Archive for the homelessness Category

remember when ‘get a job’ seemed like no big deal?

Posted in economy & politics, food banks, homelessness on March 20, 2009 by foodbankguy

at least he has a job - photo by Gary Millard, Four White Walls

 When I was 16 years old, in the summer between my junior and senior years of high school, I walked into a wallet and leather goods outlet store near my parent’s house, applied for a job, and a week later was their newest associate. I didn’t apply anywhere else and I certainly wasn’t thinking about what would happen if I didn’t land the job. Sixteen years later and my wife’s baby sister, having just graduated from high school, applied to over 40 jobs of comparable quality this spring… and didn’t receive a single phone call.

Indeed times are tough these days, as evidenced by a recent article in the Arizona Republic on rising unemployment and the introduction of a somewhat startling statistic: as many as 14.8% of Arizona could be unemployed when defined as ‘discouraged workers’ who have given up looking and part-timers unable to land a full-time gig. Perhaps just as amazing are the number of comments on the article authoritatively declaring the discouraged as simply lazy, worthy of any and all wrath that entails. But are they really just lazy? Nobody likes to have their time wasted, running around for seemingly no reward. And besides, aren’t we the same society who celebrates Homer “You tried your best and failed miserably. The lesson is, never try” Simpson?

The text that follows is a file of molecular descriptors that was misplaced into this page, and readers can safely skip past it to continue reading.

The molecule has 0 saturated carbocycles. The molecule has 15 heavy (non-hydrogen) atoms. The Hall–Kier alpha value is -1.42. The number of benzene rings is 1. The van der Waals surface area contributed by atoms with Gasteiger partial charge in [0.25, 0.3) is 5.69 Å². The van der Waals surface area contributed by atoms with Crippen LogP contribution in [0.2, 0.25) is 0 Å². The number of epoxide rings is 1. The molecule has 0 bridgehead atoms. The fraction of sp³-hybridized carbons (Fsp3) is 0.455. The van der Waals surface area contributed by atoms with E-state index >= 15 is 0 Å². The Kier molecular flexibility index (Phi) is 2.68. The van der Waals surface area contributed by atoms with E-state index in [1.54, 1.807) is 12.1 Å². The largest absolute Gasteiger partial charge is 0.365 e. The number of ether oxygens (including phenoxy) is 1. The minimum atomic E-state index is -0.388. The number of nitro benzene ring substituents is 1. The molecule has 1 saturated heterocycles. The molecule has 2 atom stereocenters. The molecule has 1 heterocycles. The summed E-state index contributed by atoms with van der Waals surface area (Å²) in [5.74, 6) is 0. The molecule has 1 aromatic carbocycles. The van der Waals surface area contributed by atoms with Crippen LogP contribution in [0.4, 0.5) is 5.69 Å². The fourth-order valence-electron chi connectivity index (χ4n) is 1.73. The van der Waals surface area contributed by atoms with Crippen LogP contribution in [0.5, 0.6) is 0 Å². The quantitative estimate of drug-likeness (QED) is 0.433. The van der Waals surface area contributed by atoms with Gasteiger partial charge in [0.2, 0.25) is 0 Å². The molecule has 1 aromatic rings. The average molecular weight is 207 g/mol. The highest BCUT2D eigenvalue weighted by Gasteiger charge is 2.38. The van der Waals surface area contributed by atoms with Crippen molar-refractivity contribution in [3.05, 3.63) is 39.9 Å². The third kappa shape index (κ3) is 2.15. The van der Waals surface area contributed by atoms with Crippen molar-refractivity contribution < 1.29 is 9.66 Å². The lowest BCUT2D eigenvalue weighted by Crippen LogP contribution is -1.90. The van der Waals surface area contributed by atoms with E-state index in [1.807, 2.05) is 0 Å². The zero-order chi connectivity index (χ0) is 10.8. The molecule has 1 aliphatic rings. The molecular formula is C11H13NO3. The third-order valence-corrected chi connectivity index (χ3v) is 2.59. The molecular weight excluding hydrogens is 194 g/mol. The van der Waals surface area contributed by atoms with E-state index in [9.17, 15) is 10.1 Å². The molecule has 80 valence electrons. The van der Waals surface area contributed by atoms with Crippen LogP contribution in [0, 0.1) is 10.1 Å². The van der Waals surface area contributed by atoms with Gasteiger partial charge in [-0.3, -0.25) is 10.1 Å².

As unemployment spikes, it’s probably not a surprise that homelessness is doing the same, and shockingly, much of that increase is due to families:  a whopping 370% increase in homeless families.  No doubt these families’ primary earners started off simply unemployed, moved on to discouraged, before finally getting off at the end of the line at homeless. 

What do all these folks have in common?  Whether unemployed, underemployed, discouraged, homeless or something else, they all sit in the food bank sweet spot. The demand on food banks has increased lock-and-step with these increases, and while the public has been incredibly generous thus far in 2009, that doesn’t mean that there isn’t concern about the future.